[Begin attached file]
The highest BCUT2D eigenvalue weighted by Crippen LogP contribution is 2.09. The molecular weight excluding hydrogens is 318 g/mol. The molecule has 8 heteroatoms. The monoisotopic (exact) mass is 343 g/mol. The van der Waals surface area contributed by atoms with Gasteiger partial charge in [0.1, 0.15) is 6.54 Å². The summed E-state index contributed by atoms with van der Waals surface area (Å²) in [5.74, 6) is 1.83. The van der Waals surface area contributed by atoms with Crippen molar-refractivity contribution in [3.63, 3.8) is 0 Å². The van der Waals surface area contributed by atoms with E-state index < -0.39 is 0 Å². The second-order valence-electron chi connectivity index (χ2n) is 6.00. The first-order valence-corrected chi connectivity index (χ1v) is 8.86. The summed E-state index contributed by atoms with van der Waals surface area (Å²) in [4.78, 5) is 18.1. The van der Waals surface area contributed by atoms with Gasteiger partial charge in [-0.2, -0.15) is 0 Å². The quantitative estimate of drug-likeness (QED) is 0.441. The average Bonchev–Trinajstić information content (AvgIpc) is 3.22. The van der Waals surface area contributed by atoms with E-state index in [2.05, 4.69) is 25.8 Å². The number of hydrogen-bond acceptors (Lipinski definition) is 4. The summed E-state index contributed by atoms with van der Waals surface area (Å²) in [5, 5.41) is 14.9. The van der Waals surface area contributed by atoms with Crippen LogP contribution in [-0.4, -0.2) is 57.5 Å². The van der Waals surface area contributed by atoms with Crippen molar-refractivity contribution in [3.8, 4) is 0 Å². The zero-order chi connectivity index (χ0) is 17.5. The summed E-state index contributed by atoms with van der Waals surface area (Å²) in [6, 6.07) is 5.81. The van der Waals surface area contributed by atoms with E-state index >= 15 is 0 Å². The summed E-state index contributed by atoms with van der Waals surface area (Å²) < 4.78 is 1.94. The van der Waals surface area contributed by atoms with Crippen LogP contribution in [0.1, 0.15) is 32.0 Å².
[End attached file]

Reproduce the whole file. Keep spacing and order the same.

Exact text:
The highest BCUT2D eigenvalue weighted by Crippen LogP contribution is 2.09. The molecular weight excluding hydrogens is 318 g/mol. The molecule has 8 heteroatoms. The monoisotopic (exact) mass is 343 g/mol. The van der Waals surface area contributed by atoms with Gasteiger partial charge in [0.1, 0.15) is 6.54 Å². The summed E-state index contributed by atoms with van der Waals surface area (Å²) in [5.74, 6) is 1.83. The van der Waals surface area contributed by atoms with Crippen molar-refractivity contribution in [3.63, 3.8) is 0 Å². The van der Waals surface area contributed by atoms with E-state index < -0.39 is 0 Å². The second-order valence-electron chi connectivity index (χ2n) is 6.00. The first-order valence-corrected chi connectivity index (χ1v) is 8.86. The summed E-state index contributed by atoms with van der Waals surface area (Å²) in [4.78, 5) is 18.1. The van der Waals surface area contributed by atoms with Gasteiger partial charge in [-0.2, -0.15) is 0 Å². The quantitative estimate of drug-likeness (QED) is 0.441. The average Bonchev–Trinajstić information content (AvgIpc) is 3.22. The van der Waals surface area contributed by atoms with E-state index in [2.05, 4.69) is 25.8 Å². The number of hydrogen-bond acceptors (Lipinski definition) is 4. The summed E-state index contributed by atoms with van der Waals surface area (Å²) in [5, 5.41) is 14.9. The van der Waals surface area contributed by atoms with Crippen LogP contribution in [-0.4, -0.2) is 57.5 Å². The van der Waals surface area contributed by atoms with Crippen molar-refractivity contribution in [3.8, 4) is 0 Å². The zero-order chi connectivity index (χ0) is 17.5. The summed E-state index contributed by atoms with van der Waals surface area (Å²) in [6, 6.07) is 5.81. The van der Waals surface area contributed by atoms with E-state index >= 15 is 0 Å². The summed E-state index contributed by atoms with van der Waals surface area (Å²) < 4.78 is 1.94. The van der Waals surface area contributed by atoms with Crippen LogP contribution in [0.1, 0.15) is 32.0 Å².